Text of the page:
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REGULAR ARTICLES   |    
Family interactions within incest and nonincest families
Am J Psychiatry 1991;148:46-49.
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Abstract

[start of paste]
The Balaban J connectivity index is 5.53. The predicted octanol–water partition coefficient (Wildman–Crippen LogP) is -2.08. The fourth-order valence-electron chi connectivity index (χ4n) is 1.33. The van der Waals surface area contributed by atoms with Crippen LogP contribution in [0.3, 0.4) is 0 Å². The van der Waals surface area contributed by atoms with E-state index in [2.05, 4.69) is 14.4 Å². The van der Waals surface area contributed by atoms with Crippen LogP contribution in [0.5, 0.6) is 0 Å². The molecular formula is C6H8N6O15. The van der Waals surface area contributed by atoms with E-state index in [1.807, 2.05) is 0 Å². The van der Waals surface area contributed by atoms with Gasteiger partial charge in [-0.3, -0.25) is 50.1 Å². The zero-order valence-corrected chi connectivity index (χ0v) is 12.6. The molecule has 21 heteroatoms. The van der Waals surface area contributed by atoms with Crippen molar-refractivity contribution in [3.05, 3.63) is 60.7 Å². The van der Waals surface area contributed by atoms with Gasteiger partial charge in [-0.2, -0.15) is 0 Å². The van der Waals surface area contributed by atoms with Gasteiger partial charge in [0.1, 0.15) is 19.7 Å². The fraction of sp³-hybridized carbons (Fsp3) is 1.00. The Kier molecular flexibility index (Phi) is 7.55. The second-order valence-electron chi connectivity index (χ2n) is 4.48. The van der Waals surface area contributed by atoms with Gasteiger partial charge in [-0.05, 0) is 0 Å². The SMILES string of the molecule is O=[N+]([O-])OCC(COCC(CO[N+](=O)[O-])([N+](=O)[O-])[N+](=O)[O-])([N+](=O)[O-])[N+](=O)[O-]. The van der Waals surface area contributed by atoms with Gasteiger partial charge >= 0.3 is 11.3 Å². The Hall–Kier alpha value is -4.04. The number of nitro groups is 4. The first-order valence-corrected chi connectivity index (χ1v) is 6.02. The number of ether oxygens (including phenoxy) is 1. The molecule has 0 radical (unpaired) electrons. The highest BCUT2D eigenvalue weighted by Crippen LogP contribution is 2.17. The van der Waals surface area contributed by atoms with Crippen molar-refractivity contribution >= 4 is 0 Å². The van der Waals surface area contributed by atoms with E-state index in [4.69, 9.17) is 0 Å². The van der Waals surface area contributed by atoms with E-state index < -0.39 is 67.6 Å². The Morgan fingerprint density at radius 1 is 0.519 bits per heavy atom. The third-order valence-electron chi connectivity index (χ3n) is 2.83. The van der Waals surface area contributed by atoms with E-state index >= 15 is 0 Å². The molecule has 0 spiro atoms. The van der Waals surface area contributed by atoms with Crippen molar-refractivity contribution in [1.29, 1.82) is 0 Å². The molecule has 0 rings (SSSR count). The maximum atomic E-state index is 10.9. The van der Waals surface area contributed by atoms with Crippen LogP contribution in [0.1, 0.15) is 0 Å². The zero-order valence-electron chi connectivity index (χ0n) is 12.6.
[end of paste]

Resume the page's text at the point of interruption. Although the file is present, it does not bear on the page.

OBJECTIVE: The study addressed the questions, What are the interactional patterns in families in which incest occurs? and Do these patterns differ from those of families with other clinical problems? METHOD: The families for the study were chosen from two outpatient clinics; the C. Henry Kempe, National Center for the Prevention and Treatment of Child Abuse and Neglect provided access to families with incest, and the nonincest families each had a child seen in a university child psychiatry clinic. In each of these settings, 30 families were selected in the order of referral for evaluation. All families agreed to participate. Each family was given two tasks to perform during a structured interview. The interviews were videotaped, and 15-20-minute segments were rated independently by two of the authors, who used the Beavers-Timberlawn Family Evaluation Scale to assess interactional behaviors within each family. RESULTS: The incest families were significantly more dysfunctional in all but one area of family interaction. The distribution of power within a family did not differentiate the two types of families. CONCLUSIONS: The incest families dysfunctional patterns that seemed to support and maintain the incestuous behavior were a rigid family belief system, a dysfunctional parental coalition, parental neglect and emotional unavailability, and the inability to nurture autonomy in family members.

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